Tall Mass Timber Buildings and Climate Change

The following is an excerpt from the 2012 report, “THE CASE FOR Tall Wood BUILDINGS.” A feasibility study from the Canadian Wood Council illustrates how massive timber products and systems can provide viable and sustainable alternatives for the construction of 10 to 30-story buildings. Canadian Wood Council

As our understanding of anthropogenic climate change evolves we have come to understand that greenhouse gas emissions and in particular the dominant greenhouse gas of carbon dioxide has a direct impact on the greenhouse effect that is impacting overall global warming. The two ways the world can address climate change will be to: 1. Reduce carbon and other greenhouse gas emissions 2. Find ways to store carbon and other greenhouse gases. Wood can contribute to both of these critical tasks.

Emissions

The building industry represents approximately a third of greenhouse gas emissions worldwide. This is primarily due to fossil fuel consumption in building operations such as heating, cooling, and lighting and, to a lesser extent, the embodied energy consumption in materials and building construction and maintenance. Fundamentally the large carbon footprint of buildings must be reduced for the world to address climate change.

The effects of embodied energy in structures are significant, and they will command our attention more as buildings become increasingly energy efficient (thereby changing the operating versus embodied energy ratio). Numerous publications have highlighted the lighter embodied footprint of wood over other systems. For example, the 2004 Canadian Wood Council document, Energy and the Environment in Residential Construction, presented operating and embodied energy assessment results, based on life cycle assessment. These results were summarized into six categories: primary energy, greenhouse gas emissions, air pollution, water pollution, solid waste production and resource use. This study included assessment of the following building life cycle stages: product manufacturing, on-site construction, maintenance and replacement, and building end-of-life (demolition and final disposition of materials). While a study of single family housing at a much smaller scale to the Mass Timber typology proposed, the results are worth discussing here as base statistics:

“The steel and concrete designs embody 26% and 57% more energy relative to the wood design, emit 34% and 81% more greenhouse gases, release 24% and 47% more pollutants into the air, discharge 400% and 350% more water pollution, produce 8% and 23% more solid waste, and use 11% and 81% more resources (from a weighted resource use perspective).” (Canadian Wood Council 2004)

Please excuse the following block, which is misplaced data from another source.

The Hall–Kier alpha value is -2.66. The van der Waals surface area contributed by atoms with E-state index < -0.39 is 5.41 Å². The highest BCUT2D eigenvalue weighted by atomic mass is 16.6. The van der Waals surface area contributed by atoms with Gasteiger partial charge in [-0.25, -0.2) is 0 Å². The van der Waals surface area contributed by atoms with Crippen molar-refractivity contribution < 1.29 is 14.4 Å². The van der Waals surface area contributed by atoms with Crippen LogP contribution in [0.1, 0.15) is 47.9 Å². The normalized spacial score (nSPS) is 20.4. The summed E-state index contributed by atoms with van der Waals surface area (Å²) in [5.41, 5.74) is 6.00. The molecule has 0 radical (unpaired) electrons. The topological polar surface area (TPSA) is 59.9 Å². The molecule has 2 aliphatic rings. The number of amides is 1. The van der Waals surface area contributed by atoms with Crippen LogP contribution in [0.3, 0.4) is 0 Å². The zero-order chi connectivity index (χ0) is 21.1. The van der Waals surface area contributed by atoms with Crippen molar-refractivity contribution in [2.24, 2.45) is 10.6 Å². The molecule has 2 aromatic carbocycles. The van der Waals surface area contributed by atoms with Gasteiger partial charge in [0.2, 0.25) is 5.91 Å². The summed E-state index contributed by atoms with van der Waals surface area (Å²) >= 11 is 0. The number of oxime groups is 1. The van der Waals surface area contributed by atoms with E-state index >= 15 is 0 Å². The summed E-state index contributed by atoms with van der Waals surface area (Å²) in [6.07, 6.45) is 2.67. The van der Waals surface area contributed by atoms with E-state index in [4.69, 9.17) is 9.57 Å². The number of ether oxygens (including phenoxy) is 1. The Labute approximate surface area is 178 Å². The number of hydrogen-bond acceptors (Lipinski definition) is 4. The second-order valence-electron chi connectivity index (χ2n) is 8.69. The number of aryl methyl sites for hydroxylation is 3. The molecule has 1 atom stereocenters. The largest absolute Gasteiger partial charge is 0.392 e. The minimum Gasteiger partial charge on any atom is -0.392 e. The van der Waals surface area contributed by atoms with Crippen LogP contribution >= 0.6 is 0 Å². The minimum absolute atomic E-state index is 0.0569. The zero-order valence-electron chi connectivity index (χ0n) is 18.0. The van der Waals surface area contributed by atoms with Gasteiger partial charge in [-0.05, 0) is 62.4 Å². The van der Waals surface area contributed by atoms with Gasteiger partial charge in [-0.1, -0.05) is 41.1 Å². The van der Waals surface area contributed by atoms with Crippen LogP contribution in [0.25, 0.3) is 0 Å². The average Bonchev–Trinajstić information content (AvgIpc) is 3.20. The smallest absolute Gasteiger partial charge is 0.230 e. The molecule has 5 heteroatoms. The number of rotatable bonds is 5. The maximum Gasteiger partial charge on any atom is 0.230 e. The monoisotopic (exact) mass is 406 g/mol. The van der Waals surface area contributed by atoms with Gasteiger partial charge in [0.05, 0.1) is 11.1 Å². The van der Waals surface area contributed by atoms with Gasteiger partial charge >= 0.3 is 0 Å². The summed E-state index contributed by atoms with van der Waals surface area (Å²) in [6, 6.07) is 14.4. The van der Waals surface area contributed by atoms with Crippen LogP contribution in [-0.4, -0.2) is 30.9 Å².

Carbon Sequestration

A growing forest removes carbon dioxide from the atmosphere and stores this carbon in vegetation and soil. Some of this carbon is released back into the atmosphere through decaying trees, forest fires, insect outbreaks, and forest management practices. A forest, if managed properly, is a large carbon reservoir. When a tree is manufactured into a lumber product, the carbon accumulated in the tree is stored within that product for its complete life cycle. Wood stores somewhere between 1 to 1.6 tonnes of carbon dioxide per cubic meter of wood depending on species, harvesting methods and secondary manufacturing methods. (FPInnovations 2011) A typical North American timber-frame home captures about 28 tonnes of carbon dioxide, the equivalent of seven years of driving a mid-size car or about 12,500 liters of gasoline. (BREAAM 2010, Naturally wood 2010) The success of carbon sequestration relies on sustainable forestry practices as well as strategies for management of wood products at a building’s end of life. If Mass Timber building systems were to become common in the building industry, the amount of carbon stored in buildings would significantly increase. Until recently there was simply no need to innovate a new structural solution for mid-rise and tall buildings. The impacts of climate change raise the need to look to better solutions than steel and concrete. Wood will be an important part of the solution. This is not to say that concrete and steel will be eliminated from construction. Indeed hybrid solutions of wood, steel and concrete will be necessary. Each has a purpose but in the end increasing wood use in large buildings is a viable approach to carbon-neutral building structures.

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